Can you remember the first places you rented after moving out of home? What were they like? I imagine many of our memories are far from picture perfect. My first student bedroom was so small the bed touched three walls and the partition wall was so thin I didn’t need to raise my voice to chat to my friend in the next room. Things didn’t improve in my next house where the kitchen floor bounced up and down whenever the washer reached the spin cycle. But I comforted myself that it was a step up from my friend who had a cardboard wall covered in kitchen roll separating her stairs from one downstairs ‘bedroom’.
These days, one of the newest trends in renting is ‘Build to Rent’. Rather than developers building blocks where each apartment is sold off, the flats in these blocks are retained and rented out by the developer. This is a growing trend with the latest figures suggesting there will soon be almost 200,000 such apartments across the UK.
Build to Rent Facts
Source: Savills, British Property Federation, Molior
One of the major advantages offered by Build to Rent apartments is that they have much longer leases, often several years, enabling tenants to make long-term plans while still having the option to move out earlier if their circumstances change.
The other thing that sets these developments apart is the other on-site facilities for tenants. Many include high speed broadband and satellite TV. They may have an on-site gym, communal co-working areas or residents’ lounges. Others have large dining rooms which can be booked for dinner parties.
Individual apartments can be rented either furnished or unfurnished with a choice of finishes and even packs of other homewares such as crockery, cutlery and bedding, if you have really fallen in love with look of the bright and shiny show flat.
Danielle Chavrimootoo recently moved into a new Build to Rent apartment. She is a university lecturer and hopes to be able to stay there for at least the next two years.
Her apartment is part of a complex of 376 apartments which are a mix of one, two and three bedroomed properties, alongside six townhouses. There are also several ground floor units which the developer Grainger PLC is hoping to lease to independent businesses. Rents may be higher than some other properties with fewer added extras, but the developer is keen to point out that around a third of the apartments are deemed to be ‘affordable homes’ offered at discounted rents.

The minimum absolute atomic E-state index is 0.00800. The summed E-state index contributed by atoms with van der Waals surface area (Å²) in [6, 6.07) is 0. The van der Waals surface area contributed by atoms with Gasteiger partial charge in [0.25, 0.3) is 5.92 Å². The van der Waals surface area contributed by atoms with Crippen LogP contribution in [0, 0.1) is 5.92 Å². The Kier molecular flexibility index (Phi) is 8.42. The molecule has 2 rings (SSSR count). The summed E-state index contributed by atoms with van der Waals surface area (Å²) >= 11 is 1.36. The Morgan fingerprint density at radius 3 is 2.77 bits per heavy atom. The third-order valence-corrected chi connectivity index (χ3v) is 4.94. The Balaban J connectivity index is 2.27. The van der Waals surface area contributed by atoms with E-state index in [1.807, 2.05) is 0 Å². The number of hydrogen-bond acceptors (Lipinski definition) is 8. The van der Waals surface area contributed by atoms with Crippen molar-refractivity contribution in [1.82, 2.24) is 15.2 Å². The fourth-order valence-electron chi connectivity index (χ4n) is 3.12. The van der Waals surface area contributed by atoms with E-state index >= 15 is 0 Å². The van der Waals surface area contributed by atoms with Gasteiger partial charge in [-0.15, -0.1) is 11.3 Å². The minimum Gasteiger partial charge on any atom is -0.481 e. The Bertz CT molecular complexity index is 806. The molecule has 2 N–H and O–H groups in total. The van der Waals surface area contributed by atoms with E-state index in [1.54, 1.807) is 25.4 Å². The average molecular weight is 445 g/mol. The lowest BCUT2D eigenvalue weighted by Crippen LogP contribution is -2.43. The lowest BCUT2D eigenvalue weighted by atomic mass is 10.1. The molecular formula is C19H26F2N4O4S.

The trend for Build to Rent developments is spreading across the UK. They are already common in London but looking at Grainger’s portfolio alone, there are developments either open or planned in places including Derby, Sheffield, Salford, Bristol, Milton Keynes, Southampton and Newcastle. We have spoken to estate agents across England, many who say the increase in Build to Rent properties is a response to tenants demanding longer leases as they delay buying their first home until later in life. But they don’t want to put up with living in poor accommodation.
John Lewis is one of the developers trying to get into the Build to Rent sector with plans to use space on its existing sites to build as many as 10,000 homes across the country. The government recommends that a fifth of homes in new developments should be made available as ‘affordable homes’ at discounted rents. But critics of the Build to Rent model worry that higher rents could push up rents across the market leaving more people unable to afford somewhere to live.
Having looked around such a development they feel a long way from the rental homes I started out in during my 20s. Rather than cardboard walls covered in kitchen roll they are newly built and styled to suit modern tenants’ tastes. It’s easy to see why they appeal to people who know it will be several years before they can afford to get a mortgage. Build to Rent will not solve all the problems people facing the housing market but it is a sector which will continue to grow.
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